Where else could I go but to the only respectable church in all of Christendom? It was most cool to step out of the Tube station and look up and recognize this rather huge, ornate building.
We walked around this elaborate pile, guarded by grim-looking fellows carrying nasty big guns.
There was another huge stone building there. We went inside and took the tour.
An awful lot of people seemed to have tried to have achieved immortality by surrounding their corpses with ornate sarcophagi. You can find Elizabeth I’s stony likeness in there, for instance, atop a big stone box holding, presumably, the more modest and now crumbling bundle of calcium phosphate she had personally assembled during her life.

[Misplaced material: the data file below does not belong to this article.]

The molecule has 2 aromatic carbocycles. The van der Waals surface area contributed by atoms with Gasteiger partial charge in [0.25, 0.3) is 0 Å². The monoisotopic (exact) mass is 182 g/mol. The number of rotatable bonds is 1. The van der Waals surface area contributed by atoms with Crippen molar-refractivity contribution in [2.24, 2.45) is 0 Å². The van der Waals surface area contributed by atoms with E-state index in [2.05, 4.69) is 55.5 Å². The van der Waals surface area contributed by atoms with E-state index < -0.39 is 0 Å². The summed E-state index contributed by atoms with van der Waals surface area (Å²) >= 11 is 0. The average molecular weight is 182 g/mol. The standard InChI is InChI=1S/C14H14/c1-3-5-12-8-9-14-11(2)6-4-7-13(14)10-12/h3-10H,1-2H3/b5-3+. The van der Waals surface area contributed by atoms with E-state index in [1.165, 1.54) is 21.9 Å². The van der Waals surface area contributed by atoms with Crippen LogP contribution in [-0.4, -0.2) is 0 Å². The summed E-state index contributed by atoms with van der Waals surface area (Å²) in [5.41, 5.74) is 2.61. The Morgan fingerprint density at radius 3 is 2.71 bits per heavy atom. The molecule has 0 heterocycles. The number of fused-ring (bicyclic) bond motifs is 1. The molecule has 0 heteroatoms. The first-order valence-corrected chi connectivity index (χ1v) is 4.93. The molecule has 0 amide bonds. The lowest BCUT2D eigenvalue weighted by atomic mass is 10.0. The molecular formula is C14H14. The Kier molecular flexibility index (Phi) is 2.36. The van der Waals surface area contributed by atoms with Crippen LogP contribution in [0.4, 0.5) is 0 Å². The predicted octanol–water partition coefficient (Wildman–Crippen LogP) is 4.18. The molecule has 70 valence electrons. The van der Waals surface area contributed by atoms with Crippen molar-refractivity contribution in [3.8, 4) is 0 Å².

What I was there for was just off the main entrance. There was a pair of huge monuments with cherubs and globes and the stern statues of Newton and Stanhope front and center, and good on the church for giving them that much attention; the Principia was a more impressive achievement than any hunk of carved marble, but I suppose just having a copy of the book on hand has less superficial heft than a few tons of rock.
Off to one side was a simple stone, surrounded by a few Herschels:
Thank you, Church of England, for keeping this memorial, but I’m not fooled. You may seek to sanctify your sacred spaces by appropriating and honoring the dead, but it’s the living work of human beings that counts.